Both the Touch and Type covers have had a makeover as well. The Type cover now comes in pink, blue and purple as well as the original basic black, and it has been reengineered to be thinner, with a shorter key throw, while still being more rigid. It felt good to type on, and the new key switches don’t drop letters as the original model does sometimes. Mr. Panay said it was designed for “lapability.” We’ll see.

The Touch cover now has 1092 sensors, rather than the original’s 80, making it virtually impossible to miss hitting your key. Microsoft has also added support for a couple of gestures: run two fingers over the letter keys to move the text insertion cursor, the same gesture on the number keys selects text, and one finger run along the spacebar chooses from the predictive text offerings.

Oh, and both new keyboards are backlit. They even dim when the keyboard is not in use, to save power.

All of these accessories, plus a couple more, work on both old and new Surface Pros, and on the Surface tablet.

The Surface 2, running Windows RT 8.1, is, says Panay, the revamp people needed. Again, physically it’s much the same as the original, with the exception of the improved kickstand, and the fact that it’s silver, not black. It has the same screen as the Pro 2, is thinner and lighter than the original Surface, and claims 25 per cent more battery life. Mr. Panay says he regularly gets 12 hours battery life from his device. He says both computational and network performance have been improved, to make the Surface run 3-4 times faster than the original. Again, we shall see, though a demo of Halo: Spartan Assault running on an external monitor through HDMI out on a Surface was as smooth as it was bloody.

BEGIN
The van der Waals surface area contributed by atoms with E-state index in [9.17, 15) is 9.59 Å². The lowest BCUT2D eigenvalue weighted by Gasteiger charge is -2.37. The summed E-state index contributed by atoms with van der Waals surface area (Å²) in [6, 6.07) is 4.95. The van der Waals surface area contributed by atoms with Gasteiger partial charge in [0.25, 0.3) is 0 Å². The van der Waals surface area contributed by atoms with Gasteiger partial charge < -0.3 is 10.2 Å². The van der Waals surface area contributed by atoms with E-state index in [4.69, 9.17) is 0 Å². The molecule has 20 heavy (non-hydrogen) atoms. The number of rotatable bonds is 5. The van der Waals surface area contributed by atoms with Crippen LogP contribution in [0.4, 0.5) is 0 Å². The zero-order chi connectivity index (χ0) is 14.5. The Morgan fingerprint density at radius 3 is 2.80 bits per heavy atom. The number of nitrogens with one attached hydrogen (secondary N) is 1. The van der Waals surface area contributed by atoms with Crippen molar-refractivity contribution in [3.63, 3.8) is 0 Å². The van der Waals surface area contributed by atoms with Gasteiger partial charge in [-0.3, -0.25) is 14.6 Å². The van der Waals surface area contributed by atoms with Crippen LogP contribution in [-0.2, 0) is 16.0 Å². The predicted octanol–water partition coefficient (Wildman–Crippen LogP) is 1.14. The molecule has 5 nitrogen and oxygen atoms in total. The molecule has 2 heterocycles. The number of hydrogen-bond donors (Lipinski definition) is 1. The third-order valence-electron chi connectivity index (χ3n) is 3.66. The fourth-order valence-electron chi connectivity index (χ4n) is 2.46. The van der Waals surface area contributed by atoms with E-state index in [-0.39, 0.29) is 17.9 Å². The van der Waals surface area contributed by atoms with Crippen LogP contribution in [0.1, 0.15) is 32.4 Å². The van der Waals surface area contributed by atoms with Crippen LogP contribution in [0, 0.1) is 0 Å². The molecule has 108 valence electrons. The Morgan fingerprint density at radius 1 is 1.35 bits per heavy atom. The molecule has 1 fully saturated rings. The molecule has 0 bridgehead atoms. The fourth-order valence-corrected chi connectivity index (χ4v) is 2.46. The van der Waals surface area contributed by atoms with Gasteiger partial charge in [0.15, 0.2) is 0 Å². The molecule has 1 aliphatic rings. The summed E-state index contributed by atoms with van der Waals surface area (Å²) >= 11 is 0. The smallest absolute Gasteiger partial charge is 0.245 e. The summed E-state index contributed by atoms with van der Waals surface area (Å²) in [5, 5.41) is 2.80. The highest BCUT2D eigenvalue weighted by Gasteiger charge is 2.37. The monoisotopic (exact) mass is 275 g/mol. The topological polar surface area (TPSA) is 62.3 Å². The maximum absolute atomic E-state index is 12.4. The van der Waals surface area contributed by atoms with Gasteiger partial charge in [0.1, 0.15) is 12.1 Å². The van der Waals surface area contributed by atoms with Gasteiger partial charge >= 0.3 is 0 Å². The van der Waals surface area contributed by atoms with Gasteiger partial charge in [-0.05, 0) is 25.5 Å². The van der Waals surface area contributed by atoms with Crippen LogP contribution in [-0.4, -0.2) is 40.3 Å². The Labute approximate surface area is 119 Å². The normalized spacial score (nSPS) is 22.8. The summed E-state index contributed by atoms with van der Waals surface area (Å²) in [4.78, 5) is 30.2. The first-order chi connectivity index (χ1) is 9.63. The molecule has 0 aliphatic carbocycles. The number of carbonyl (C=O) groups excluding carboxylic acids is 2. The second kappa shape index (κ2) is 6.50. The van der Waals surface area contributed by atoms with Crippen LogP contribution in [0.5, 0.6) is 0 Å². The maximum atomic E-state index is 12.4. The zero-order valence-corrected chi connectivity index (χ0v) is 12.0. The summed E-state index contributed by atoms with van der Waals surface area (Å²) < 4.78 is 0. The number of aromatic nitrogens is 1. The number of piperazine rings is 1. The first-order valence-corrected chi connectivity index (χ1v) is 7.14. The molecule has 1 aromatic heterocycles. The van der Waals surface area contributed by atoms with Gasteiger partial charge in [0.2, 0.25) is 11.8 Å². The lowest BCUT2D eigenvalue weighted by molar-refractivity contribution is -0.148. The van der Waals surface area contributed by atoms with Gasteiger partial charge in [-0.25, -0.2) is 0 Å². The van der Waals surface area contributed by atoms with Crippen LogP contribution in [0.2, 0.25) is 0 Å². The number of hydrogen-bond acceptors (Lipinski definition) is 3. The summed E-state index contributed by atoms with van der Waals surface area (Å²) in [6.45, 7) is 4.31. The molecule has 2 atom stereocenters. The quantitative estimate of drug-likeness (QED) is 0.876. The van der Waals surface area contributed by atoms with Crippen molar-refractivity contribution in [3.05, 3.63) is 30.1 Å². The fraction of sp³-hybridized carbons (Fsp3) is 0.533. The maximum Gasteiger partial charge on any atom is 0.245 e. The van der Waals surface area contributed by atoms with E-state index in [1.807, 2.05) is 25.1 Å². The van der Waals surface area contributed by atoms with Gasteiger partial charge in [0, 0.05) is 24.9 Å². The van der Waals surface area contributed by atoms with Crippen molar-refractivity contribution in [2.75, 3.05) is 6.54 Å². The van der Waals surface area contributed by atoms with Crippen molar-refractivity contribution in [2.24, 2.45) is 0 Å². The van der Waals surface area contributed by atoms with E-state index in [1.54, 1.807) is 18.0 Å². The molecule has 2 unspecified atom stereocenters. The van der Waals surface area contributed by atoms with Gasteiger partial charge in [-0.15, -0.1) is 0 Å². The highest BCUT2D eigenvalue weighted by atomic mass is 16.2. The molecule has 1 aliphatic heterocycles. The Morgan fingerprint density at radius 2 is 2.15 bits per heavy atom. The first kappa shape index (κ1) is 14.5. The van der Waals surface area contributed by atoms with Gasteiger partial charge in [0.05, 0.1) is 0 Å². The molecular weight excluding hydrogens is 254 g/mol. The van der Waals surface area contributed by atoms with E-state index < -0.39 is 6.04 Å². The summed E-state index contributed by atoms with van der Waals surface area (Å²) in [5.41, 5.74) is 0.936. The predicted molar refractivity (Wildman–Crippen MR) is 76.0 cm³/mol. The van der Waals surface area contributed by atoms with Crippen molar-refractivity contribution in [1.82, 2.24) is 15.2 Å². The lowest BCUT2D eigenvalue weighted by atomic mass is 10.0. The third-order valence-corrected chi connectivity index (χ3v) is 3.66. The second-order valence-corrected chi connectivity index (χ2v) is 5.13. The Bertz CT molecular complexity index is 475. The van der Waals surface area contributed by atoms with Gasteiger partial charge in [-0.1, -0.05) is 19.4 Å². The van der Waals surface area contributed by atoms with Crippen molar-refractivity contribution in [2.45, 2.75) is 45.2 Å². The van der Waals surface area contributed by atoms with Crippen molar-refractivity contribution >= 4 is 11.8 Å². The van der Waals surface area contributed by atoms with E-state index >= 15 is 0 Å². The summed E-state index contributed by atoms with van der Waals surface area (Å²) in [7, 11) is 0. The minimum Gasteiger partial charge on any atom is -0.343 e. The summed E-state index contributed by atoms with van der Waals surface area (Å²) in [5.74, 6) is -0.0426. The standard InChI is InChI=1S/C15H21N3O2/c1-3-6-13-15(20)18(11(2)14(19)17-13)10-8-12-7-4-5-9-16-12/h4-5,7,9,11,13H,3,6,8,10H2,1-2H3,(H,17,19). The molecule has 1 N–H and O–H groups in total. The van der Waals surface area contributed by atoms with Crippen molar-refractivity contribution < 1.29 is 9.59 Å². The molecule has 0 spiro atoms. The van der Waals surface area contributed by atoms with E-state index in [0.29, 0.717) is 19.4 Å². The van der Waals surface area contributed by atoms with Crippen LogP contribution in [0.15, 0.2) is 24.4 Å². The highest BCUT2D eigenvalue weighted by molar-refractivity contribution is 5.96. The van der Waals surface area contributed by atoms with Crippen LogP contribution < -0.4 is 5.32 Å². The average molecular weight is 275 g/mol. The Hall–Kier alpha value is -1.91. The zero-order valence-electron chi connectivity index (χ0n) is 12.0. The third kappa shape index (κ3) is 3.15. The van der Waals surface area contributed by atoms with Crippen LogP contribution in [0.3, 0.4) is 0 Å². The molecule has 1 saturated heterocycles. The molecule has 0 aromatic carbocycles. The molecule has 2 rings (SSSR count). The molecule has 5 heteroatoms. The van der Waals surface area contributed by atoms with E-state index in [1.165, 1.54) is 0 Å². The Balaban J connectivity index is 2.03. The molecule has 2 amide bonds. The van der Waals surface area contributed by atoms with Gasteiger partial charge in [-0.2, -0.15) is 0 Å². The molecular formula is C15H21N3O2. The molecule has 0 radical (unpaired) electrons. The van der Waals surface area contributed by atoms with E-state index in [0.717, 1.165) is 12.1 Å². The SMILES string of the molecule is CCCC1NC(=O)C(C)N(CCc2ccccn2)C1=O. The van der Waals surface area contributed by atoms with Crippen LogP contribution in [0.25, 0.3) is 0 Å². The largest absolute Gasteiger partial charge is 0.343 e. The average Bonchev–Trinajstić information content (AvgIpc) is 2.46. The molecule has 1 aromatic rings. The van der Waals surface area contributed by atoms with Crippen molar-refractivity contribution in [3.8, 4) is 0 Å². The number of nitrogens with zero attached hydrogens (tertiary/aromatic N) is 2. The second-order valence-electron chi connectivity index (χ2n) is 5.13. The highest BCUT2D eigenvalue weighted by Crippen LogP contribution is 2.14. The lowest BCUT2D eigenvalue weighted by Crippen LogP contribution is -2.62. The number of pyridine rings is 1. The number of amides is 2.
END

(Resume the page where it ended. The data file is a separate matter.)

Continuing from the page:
The cameras have both seen improvements, with the major enhancements to the front-facing one’s performance in low light so when you Skype the family they’ll actually be able to see a face, not a dark blur.

The Surface 2 will list for $449, and is available for pre-order on September 24. It, and the new Pro, will hit the shelves October 22. The Surface Pro 2 comes in four models, with up to 512 GB storage and 8 GB RAM, starting at $899. The original Surface RT will continue to be sold at $349; it will receive a free upgrade to Windows RT 8.1 when the OS is released.

As an added bonus, purchasers of either Surface 2 device will receive a free year of Skype international calling and Wi-fi hotspot access, plus 200 GB of space on SkyDrive for two years.

 
  • MSFT-Q
  • INTC-Q
  • AAPL-Q
  • GOOG-Q
Live Discussion of MSFT on StockTwits
More Discussion on MSFT-Q
Live Discussion of INTC on StockTwits
More Discussion on INTC-Q
Live Discussion of AAPL on StockTwits
More Discussion on AAPL-Q
Live Discussion of GOOG on StockTwits
More Discussion on GOOG-Q

Topics:

In the know

Most popular video »

Highlights

More from The Globe and Mail

Most Popular Stories